By Roberta Rampton
WASHINGTON, July 21 President Barack Obama
returns on Wednesday to an Illinois town that has been a
touchstone for his plan to rebuild America's manufacturing
sector, giving the first in a series of speeches that will set
the tone for his fiscal battles with Congress in the fall.
The White House said the address in Galesburg, Ill. will lay
out Obama's priorities in the face of a pair of expected fights
with Republicans over raising the government's debt limit and
the budget for the next fiscal year, which begins Oct. 1.
"The President wants to talk about the issues that should be
at the core of that debate," senior Obama advisor Dan Pfeiffer
said in an email announcing the speech.
The speech signals Obama's plans to go on the offensive with
his jobs message this summer after months of defending his
administration, which has suffered recent setbacks in Congress
and been accused of abuses by civil libertarians as well as
Obama will introduce some new economic ideas this summer,
Pfeiffer said, although it was not clear what those would be.
Galesburg, a town of about 30,000 people, lost more than 900
jobs after Maytag, now owned by Whirlpool Corp,
announced in 2004 that it would shut down a refrigerator
Then-Senator Obama met with workers, and spoke about them at
the Democratic National Convention that year, when he first
turned heads as a potential future presidential candidate.
He also gave a commencement address at Knox College in
Galesburg in 2005 and mentioned the town's struggles in his
State of the Union speech in 2010.
A Knox College study of what happened to the Maytag workers
found that six years after the plant closed, the workers' median
household income had dropped by $10,000, and 40 percent of those
surveyed said they would never recover financially.
Most of them felt the "American Dream" was out of reach,
according to study results published in 2011 by the Galesburg
NEW IDEAS, FAMILIAR ARGUMENTS
Obama has often said jobs are his top priority, with
unemployment remaining stubbornly high above 7 percent.
But he has spent much of his second term battling
Republicans over other priorities such as gun control,
immigration reform, and the roll-out of his landmark 2010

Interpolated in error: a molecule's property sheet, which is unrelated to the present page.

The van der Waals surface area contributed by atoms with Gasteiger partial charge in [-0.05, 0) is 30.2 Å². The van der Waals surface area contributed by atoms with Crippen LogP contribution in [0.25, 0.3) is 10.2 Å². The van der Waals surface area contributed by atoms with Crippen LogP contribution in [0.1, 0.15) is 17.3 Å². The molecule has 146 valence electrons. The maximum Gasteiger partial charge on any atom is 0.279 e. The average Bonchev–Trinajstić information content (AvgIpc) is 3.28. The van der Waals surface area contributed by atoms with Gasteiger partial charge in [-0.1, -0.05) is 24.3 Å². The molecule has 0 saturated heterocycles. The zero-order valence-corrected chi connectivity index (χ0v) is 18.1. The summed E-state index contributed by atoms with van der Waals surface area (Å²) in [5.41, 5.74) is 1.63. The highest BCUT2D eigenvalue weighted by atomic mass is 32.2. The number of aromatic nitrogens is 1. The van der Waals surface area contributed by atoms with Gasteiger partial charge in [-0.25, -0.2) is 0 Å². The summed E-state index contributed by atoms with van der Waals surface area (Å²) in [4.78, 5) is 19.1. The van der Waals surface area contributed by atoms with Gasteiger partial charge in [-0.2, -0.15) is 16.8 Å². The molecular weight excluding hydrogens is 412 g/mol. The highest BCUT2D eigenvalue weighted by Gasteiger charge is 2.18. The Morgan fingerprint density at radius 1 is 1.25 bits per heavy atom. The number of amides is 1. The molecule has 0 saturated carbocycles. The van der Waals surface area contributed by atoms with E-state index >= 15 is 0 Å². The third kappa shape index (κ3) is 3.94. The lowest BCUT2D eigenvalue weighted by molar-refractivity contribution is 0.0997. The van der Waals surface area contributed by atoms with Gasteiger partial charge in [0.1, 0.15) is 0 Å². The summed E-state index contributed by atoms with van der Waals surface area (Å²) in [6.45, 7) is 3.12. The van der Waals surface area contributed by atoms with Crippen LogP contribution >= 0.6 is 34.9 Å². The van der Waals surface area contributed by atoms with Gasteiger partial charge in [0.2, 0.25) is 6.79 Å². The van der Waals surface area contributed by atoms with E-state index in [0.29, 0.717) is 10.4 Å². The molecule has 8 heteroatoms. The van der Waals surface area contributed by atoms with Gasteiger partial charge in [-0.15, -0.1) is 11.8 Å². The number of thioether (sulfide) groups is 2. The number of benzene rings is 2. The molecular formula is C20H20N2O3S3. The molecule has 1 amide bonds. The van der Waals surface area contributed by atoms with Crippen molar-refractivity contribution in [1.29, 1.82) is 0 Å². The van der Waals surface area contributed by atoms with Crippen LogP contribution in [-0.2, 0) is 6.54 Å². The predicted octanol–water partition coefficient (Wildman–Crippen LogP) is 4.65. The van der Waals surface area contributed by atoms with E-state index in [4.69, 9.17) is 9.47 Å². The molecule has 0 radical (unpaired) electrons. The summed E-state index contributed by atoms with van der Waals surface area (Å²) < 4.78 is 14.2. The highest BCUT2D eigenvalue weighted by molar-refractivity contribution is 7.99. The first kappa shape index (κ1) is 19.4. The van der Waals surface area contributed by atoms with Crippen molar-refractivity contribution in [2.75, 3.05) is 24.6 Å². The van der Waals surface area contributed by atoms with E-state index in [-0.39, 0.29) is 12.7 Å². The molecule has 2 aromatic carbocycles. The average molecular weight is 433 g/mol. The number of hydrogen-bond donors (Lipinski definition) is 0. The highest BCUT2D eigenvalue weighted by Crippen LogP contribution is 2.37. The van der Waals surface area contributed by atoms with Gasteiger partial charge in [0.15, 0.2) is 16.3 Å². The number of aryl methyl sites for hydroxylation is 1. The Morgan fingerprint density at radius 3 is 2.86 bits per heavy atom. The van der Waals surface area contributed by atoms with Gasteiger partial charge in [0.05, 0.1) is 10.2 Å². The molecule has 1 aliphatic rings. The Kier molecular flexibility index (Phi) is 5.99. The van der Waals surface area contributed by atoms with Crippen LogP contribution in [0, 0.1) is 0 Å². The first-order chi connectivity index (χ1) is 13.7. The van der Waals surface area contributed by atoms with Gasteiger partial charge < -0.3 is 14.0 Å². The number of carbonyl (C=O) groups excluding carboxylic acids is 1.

healthcare restructuring law.
The Democratic president also has been put on the defensive
to explain government surveillance programs after a former U.S.
government contractor leaked information about phone and email
collection programs aimed at Americans as well as allies abroad.
His Galesburg address comes the week after the biggest
municipal bankruptcy filing in American history, in Detroit - a
former manufacturing powerhouse and the historic center of the
U.S. automotive industry.
Obama played a key role in helping to bail out the auto
sector in 2009, but the White House is now struggling to
determine how it can help Detroit get back on its feet
Obama, who will give a number of similar speeches this
summer, will present new ideas as well as some familiar
arguments to seek the upper hand in the economic debate in his
Galesburg address, Pfeiffer said.
He will give a second speech later on Wednesday at the
University of Central Missouri, which runs an "Innovation
Campus" to give accelerated training and internships to high
school students focused on science, math and engineering.
Obama's message will be bolstered by addresses in Washington
this week by senior adviser Valerie Jarrett and Gene Sperling,
head of the National Economic Council, Pfeiffer said.
"The President thinks Washington has largely taken its eye
off the ball on the most important issue facing the country,"
"Too many in Congress are trying to score political points,
re-fight old battles, and trump up phony scandals," he said.
Obama has pitched economic ideas in his second term,
including the development of a new network of manufacturing
hubs, an infrastructure jobs program, investments in education
and a hike in the minimum wage.
He has urged Congress to lower the corporate tax rate,
particularly for manufacturers, and raise taxes on the rich.
But his ideas have fallen flat in Congress, especially the
Republican-controlled House of Representatives.
Obama last visited Galesburg in 2011 during a bus tour of
the Midwest where he also focused on jobs. The campaign-style
tour came after that year's battle with Congress on spending and
the debt ceiling, which resulted in a cut to the long-term U.S.
credit rating and a hike in U.S. borrowing costs.